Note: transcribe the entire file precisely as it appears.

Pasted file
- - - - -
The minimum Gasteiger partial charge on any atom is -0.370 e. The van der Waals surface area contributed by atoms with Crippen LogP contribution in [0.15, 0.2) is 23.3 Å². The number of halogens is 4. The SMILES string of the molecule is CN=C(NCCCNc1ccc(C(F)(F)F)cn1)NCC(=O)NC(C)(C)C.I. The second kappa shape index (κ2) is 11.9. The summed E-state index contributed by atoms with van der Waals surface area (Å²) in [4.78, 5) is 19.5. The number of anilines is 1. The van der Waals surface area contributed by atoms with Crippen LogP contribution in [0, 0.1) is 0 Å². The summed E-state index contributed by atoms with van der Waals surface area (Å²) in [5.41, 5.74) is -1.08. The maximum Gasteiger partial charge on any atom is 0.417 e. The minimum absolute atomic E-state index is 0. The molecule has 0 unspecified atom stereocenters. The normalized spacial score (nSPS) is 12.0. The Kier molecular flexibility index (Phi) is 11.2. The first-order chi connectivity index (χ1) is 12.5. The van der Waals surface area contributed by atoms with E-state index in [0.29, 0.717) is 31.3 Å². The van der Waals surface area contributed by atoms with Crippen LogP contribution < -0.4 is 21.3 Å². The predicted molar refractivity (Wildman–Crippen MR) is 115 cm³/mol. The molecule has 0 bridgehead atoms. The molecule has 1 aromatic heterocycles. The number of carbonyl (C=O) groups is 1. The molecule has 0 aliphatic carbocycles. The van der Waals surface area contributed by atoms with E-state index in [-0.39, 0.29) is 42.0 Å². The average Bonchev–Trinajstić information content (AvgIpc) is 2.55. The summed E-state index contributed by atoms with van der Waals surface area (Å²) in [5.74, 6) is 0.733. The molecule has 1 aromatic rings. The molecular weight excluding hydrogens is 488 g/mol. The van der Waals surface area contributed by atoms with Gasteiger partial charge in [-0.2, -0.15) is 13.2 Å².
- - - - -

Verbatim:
The minimum Gasteiger partial charge on any atom is -0.370 e. The van der Waals surface area contributed by atoms with Crippen LogP contribution in [0.15, 0.2) is 23.3 Å². The number of halogens is 4. The SMILES string of the molecule is CN=C(NCCCNc1ccc(C(F)(F)F)cn1)NCC(=O)NC(C)(C)C.I. The second kappa shape index (κ2) is 11.9. The summed E-state index contributed by atoms with van der Waals surface area (Å²) in [4.78, 5) is 19.5. The number of anilines is 1. The van der Waals surface area contributed by atoms with Crippen LogP contribution in [0, 0.1) is 0 Å². The summed E-state index contributed by atoms with van der Waals surface area (Å²) in [5.41, 5.74) is -1.08. The maximum Gasteiger partial charge on any atom is 0.417 e. The minimum absolute atomic E-state index is 0. The molecule has 0 unspecified atom stereocenters. The normalized spacial score (nSPS) is 12.0. The Kier molecular flexibility index (Phi) is 11.2. The first-order chi connectivity index (χ1) is 12.5. The van der Waals surface area contributed by atoms with E-state index in [0.29, 0.717) is 31.3 Å². The van der Waals surface area contributed by atoms with Crippen LogP contribution < -0.4 is 21.3 Å². The predicted molar refractivity (Wildman–Crippen MR) is 115 cm³/mol. The molecule has 0 bridgehead atoms. The molecule has 1 aromatic heterocycles. The number of carbonyl (C=O) groups is 1. The molecule has 0 aliphatic carbocycles. The van der Waals surface area contributed by atoms with E-state index in [-0.39, 0.29) is 42.0 Å². The average Bonchev–Trinajstić information content (AvgIpc) is 2.55. The summed E-state index contributed by atoms with van der Waals surface area (Å²) in [5.74, 6) is 0.733. The molecule has 1 aromatic rings. The molecular weight excluding hydrogens is 488 g/mol. The van der Waals surface area contributed by atoms with Gasteiger partial charge in [-0.2, -0.15) is 13.2 Å².